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Research Papers: Nuclear Power

Design Option of Heat Exchanger for the Next Generation Nuclear Plant

[+] Author and Article Information
Chang H. Oh, Eung S. Kim, Mike Patterson

 Idaho National Laboratory, P.O. Box 1625, Idaho Falls, ID 83415

J. Eng. Gas Turbines Power 132(3), 032903 (Dec 01, 2009) (9 pages) doi:10.1115/1.3126780 History: Received December 03, 2008; Revised December 05, 2008; Published December 01, 2009; Online December 01, 2009

The next generation nuclear plant (NGNP), a very high temperature gas-cooled reactor (VHTR) concept, will provide the first demonstration of a closed-loop Brayton cycle at a commercial scale, producing a few hundred megawatts of power in the form of electricity and hydrogen. The power conversion unit for the NGNP will take advantage of the significantly higher reactor outlet temperatures of the VHTRs to provide higher efficiencies than can be achieved with the current generation of light water reactors. Besides demonstrating a system design that can be used directly for subsequent commercial deployment, the NGNP will demonstrate key technology elements that can be used in subsequent advanced power conversion systems for other Generation IV reactors. In anticipation of the design, development, and procurement of an advanced power conversion system for the NGNP, the system integration of the NGNP and hydrogen plant was initiated to identify the important design and technology options that must be considered in evaluating the performance of the proposed NGNP. As part of the system integration of the VHTRs and the hydrogen production plant, the intermediate heat exchanger is used to transfer the process heat from VHTRs to the hydrogen plant. Therefore, the design and configuration of the intermediate heat exchanger are very important. This paper describes analyses of one stage versus two-stage heat exchanger design configurations and simple stress analyses of a printed circuit heat exchanger (PCHE), helical-coil heat exchanger, and shell-and-tube heat exchanger.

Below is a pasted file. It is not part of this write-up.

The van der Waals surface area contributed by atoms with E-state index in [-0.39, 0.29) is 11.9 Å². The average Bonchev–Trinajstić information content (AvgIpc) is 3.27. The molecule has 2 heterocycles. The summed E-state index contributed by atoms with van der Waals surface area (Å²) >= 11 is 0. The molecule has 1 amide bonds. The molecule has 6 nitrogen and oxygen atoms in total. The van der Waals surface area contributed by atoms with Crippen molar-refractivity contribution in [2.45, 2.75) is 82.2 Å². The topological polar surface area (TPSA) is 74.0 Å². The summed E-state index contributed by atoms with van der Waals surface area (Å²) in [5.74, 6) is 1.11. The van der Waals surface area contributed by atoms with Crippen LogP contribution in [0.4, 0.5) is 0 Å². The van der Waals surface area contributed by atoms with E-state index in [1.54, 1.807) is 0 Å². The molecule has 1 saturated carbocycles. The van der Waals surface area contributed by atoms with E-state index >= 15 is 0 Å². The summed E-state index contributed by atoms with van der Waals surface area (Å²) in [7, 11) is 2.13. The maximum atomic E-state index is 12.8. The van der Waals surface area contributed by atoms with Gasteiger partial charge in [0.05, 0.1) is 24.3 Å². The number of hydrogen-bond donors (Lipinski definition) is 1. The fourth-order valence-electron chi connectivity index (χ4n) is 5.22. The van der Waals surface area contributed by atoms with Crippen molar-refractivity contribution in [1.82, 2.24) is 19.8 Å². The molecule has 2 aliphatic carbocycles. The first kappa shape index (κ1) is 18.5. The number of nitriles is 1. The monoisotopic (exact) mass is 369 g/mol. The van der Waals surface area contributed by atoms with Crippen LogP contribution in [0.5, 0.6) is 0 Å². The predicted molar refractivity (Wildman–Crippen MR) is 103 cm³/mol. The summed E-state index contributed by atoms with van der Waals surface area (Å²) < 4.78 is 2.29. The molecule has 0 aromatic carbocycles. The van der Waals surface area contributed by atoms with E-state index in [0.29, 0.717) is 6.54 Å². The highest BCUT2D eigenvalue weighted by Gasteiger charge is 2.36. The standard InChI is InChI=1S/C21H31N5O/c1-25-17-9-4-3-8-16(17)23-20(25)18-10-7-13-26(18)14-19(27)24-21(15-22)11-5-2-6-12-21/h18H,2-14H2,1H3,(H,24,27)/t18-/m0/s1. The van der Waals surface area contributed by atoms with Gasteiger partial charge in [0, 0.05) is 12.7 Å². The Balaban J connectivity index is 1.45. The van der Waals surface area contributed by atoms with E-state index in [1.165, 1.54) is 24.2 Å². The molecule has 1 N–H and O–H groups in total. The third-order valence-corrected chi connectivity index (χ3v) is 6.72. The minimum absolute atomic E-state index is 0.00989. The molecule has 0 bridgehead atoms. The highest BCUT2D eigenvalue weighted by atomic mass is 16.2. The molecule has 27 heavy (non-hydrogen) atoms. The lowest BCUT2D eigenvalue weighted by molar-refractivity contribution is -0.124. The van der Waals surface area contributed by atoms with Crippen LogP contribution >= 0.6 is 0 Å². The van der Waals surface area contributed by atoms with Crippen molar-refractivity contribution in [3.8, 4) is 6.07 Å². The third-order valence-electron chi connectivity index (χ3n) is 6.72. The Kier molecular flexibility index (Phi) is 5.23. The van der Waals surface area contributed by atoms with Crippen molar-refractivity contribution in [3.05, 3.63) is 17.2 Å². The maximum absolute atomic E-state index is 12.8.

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References

Figures

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Figure 6

Maximum stress as a function of plate thickness-to-diameter ratio (PCHE, 900°C)

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Figure 7

Maximum stress as a function of tube thickness-to-radius ratio (shell-and-tube, 900°C)

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Figure 5

Comparisons of biaxial strength data with failure theories (15)

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Figure 4

Smt (MPa) versus lifetime (h) for Alloy 617

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Figure 3

Design conditions for two-stage IHX

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Figure 2

Reference VHTR system (indirect parallel configuration (11))

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Figure 1

Cross section through a typical PCHE core (Courtesy of Heatric Ltd.)

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